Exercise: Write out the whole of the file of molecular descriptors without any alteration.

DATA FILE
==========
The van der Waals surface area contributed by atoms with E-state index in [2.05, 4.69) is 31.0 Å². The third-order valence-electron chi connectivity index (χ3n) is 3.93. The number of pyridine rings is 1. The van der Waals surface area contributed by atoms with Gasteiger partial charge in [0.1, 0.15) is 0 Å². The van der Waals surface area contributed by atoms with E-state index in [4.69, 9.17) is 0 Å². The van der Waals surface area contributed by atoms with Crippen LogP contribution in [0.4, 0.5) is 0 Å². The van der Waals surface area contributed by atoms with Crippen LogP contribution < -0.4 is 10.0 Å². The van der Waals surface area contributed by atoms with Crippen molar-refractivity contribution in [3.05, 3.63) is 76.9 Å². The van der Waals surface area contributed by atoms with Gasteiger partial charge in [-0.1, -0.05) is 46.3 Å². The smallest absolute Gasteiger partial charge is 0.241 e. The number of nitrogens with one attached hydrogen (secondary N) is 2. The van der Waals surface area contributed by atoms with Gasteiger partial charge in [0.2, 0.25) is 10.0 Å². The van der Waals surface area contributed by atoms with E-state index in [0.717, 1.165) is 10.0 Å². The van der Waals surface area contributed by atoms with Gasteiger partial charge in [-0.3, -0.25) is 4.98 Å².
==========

The van der Waals surface area contributed by atoms with E-state index in [2.05, 4.69) is 31.0 Å². The third-order valence-electron chi connectivity index (χ3n) is 3.93. The number of pyridine rings is 1. The van der Waals surface area contributed by atoms with Gasteiger partial charge in [0.1, 0.15) is 0 Å². The van der Waals surface area contributed by atoms with E-state index in [4.69, 9.17) is 0 Å². The van der Waals surface area contributed by atoms with Crippen LogP contribution in [0.4, 0.5) is 0 Å². The van der Waals surface area contributed by atoms with Crippen LogP contribution < -0.4 is 10.0 Å². The van der Waals surface area contributed by atoms with Crippen molar-refractivity contribution in [3.05, 3.63) is 76.9 Å². The van der Waals surface area contributed by atoms with Gasteiger partial charge in [-0.1, -0.05) is 46.3 Å². The smallest absolute Gasteiger partial charge is 0.241 e. The number of nitrogens with one attached hydrogen (secondary N) is 2. The van der Waals surface area contributed by atoms with Gasteiger partial charge in [0.2, 0.25) is 10.0 Å². The van der Waals surface area contributed by atoms with E-state index in [0.717, 1.165) is 10.0 Å². The van der Waals surface area contributed by atoms with Gasteiger partial charge in [-0.3, -0.25) is 4.98 Å².